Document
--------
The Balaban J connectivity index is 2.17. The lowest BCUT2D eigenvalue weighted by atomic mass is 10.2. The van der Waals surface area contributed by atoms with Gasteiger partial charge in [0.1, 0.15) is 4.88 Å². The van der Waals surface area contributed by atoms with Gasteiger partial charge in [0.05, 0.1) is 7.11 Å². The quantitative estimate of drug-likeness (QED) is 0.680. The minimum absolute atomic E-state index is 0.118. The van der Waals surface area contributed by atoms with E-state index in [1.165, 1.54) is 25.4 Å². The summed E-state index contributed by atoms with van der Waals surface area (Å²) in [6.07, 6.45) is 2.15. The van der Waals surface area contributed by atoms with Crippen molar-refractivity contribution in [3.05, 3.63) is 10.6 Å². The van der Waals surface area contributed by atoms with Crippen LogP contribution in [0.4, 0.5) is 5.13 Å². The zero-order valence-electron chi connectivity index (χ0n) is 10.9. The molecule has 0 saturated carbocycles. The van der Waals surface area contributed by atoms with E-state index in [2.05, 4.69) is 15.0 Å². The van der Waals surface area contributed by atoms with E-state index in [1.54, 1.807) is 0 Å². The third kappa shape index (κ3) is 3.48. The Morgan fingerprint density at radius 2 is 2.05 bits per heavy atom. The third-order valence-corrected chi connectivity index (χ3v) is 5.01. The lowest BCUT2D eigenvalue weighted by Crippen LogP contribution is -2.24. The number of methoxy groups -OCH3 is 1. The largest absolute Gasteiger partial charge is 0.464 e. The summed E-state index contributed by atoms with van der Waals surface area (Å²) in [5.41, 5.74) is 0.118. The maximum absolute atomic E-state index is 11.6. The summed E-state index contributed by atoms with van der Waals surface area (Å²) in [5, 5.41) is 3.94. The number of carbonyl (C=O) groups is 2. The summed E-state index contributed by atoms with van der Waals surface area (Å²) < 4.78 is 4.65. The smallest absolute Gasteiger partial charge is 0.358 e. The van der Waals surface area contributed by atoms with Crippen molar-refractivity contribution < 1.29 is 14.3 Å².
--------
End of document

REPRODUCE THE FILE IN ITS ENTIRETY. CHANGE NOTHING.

The Balaban J connectivity index is 2.17. The lowest BCUT2D eigenvalue weighted by atomic mass is 10.2. The van der Waals surface area contributed by atoms with Gasteiger partial charge in [0.1, 0.15) is 4.88 Å². The van der Waals surface area contributed by atoms with Gasteiger partial charge in [0.05, 0.1) is 7.11 Å². The quantitative estimate of drug-likeness (QED) is 0.680. The minimum absolute atomic E-state index is 0.118. The van der Waals surface area contributed by atoms with E-state index in [1.165, 1.54) is 25.4 Å². The summed E-state index contributed by atoms with van der Waals surface area (Å²) in [6.07, 6.45) is 2.15. The van der Waals surface area contributed by atoms with Crippen molar-refractivity contribution in [3.05, 3.63) is 10.6 Å². The van der Waals surface area contributed by atoms with Crippen LogP contribution in [0.4, 0.5) is 5.13 Å². The zero-order valence-electron chi connectivity index (χ0n) is 10.9. The molecule has 0 saturated carbocycles. The van der Waals surface area contributed by atoms with E-state index in [2.05, 4.69) is 15.0 Å². The van der Waals surface area contributed by atoms with E-state index in [1.54, 1.807) is 0 Å². The third kappa shape index (κ3) is 3.48. The Morgan fingerprint density at radius 2 is 2.05 bits per heavy atom. The third-order valence-corrected chi connectivity index (χ3v) is 5.01. The lowest BCUT2D eigenvalue weighted by Crippen LogP contribution is -2.24. The number of methoxy groups -OCH3 is 1. The largest absolute Gasteiger partial charge is 0.464 e. The summed E-state index contributed by atoms with van der Waals surface area (Å²) in [5.41, 5.74) is 0.118. The maximum absolute atomic E-state index is 11.6. The summed E-state index contributed by atoms with van der Waals surface area (Å²) in [5, 5.41) is 3.94. The number of carbonyl (C=O) groups is 2. The summed E-state index contributed by atoms with van der Waals surface area (Å²) < 4.78 is 4.65. The smallest absolute Gasteiger partial charge is 0.358 e. The van der Waals surface area contributed by atoms with Crippen molar-refractivity contribution < 1.29 is 14.3 Å².